cloud computing adoption and usage in community colleges
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Cloud computing adoption and usage in communitycollegesTara S. Behrend a , Eric N. Wiebe b , Jennifer E. London b & Emily C. Johnson ca Department of Organizational Sciences & Communication , The George WashingtonUniversity , Washington, DC, 20052, USAb Friday Institute for Educational Innovation, North Carolina State University , Raleigh,North Carolina, USAc Federal Management Partners, Inc. , Alexandria, Virginia, USAPublished online: 15 Jul 2010.
To cite this article: Tara S. Behrend , Eric N. Wiebe , Jennifer E. London & Emily C. Johnson (2011) Cloudcomputing adoption and usage in community colleges, Behaviour & Information Technology, 30:2, 231-240, DOI:10.1080/0144929X.2010.489118
To link to this article: http://dx.doi.org/10.1080/0144929X.2010.489118
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Cloud computing adoption and usage in community colleges
Tara S. Behrenda*, Eric N. Wiebeb, Jennifer E. Londonb and Emily C. Johnsonc
aDepartment of Organizational Sciences & Communication, The George Washington University, Washington DC 20052, USA;bFriday Institute for Educational Innovation, North Carolina State University, Raleigh, North Carolina, USA; cFederal
Management Partners, Inc., Alexandria, Virginia, USA
(Received 15 September 2009; nal version received 21 April 2010)
Cloud computing is gaining popularity in higher education settings, but the costs and benets of this tool have gonelargely unexplored. The purpose of this study was to examine the factors that lead to technology adoption in ahigher education setting. Specically, we examined a range of predictors and outcomes relating to the acceptance ofa cloud computing platform in rural and urban community colleges. Drawing from the Technology AcceptanceModel 3 (TAM3) (Venkatesh, V. and Bala, H., 2008. Technology Acceptance Model 3 and a research agenda oninterventions. Decision Sciences, 39 (2), 273315), we build on the literature by examining both the actual usage andfuture intentions; further, we test the direct and indirect eects of a range of predictors on these outcomes.Approximately 750 community college students enrolled in basic computing skills courses participated in this study;ndings demonstrated that background characteristics such as the students ability to travel to campus hadinuenced the usefulness perceptions, while ease of use was largely determined by rst-hand experiences with theplatform, and instructor support. We oer recommendations for community college administrators and others whoseek to incorporate cloud computing in higher education settings.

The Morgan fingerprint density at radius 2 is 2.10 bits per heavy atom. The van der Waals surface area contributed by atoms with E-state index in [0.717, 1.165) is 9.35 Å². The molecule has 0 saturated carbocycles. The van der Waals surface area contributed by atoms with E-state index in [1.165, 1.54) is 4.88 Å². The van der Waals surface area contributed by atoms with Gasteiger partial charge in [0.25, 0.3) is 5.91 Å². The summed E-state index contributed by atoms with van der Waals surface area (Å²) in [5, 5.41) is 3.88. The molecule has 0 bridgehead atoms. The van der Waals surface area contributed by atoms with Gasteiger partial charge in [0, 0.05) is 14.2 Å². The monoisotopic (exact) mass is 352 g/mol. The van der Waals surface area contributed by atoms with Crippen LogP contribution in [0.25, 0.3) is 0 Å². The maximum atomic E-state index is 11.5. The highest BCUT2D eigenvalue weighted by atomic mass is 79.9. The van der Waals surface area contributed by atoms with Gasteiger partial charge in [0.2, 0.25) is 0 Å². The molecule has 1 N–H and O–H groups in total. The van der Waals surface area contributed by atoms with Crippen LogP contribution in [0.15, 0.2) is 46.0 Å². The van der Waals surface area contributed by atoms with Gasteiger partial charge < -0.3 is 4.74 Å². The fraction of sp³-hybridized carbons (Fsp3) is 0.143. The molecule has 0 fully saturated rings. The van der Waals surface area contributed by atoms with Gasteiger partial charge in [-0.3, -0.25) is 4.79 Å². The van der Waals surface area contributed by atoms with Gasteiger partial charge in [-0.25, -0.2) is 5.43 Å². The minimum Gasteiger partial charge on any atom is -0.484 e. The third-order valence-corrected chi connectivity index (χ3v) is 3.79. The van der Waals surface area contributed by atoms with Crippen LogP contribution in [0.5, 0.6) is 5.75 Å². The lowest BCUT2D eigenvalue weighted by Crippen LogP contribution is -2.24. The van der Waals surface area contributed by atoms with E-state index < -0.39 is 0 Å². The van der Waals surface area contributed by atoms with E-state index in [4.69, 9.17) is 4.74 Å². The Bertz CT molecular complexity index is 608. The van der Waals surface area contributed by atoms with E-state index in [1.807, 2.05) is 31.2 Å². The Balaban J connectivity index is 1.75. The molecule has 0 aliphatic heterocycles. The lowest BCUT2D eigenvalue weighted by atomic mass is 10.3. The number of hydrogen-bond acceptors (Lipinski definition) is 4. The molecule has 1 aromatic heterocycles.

Keywords: cloud computing; Technology Acceptance Model; higher education; community college; educationaltechnology
Cloud computing is becoming increasingly popular asa way to deliver technology to secondary and post-secondary education environments and other organi-sations. Industry leaders estimate that revenues fromcloud computing enterprises will reach $160 billion,and dene cloud computing as an emerging ITdevelopment, deployment and delivery model, en-abling real-time delivery of products, services andsolutions over the Internet (Fowler and Worthen2009). With its emphasis on the delivery of low-cost orfree applications anywhere on the Internet, cloudcomputing is a promising prospect for educationalinstitutions faced with budget restrictions and mobilestudent population. Commercial providers are eager toencourage educational adoption of cloud computing;for example, Google has created a special educationedition of their cloud-based Google Apps and touts ontheir website the number of educational institutionsthat have adopted this suite (Google 2009). Successfulimplementation of cloud computing in educationalsettings, however, requires careful attention to anumber of factors from both the student and schoolsperspective. This study examines the implementation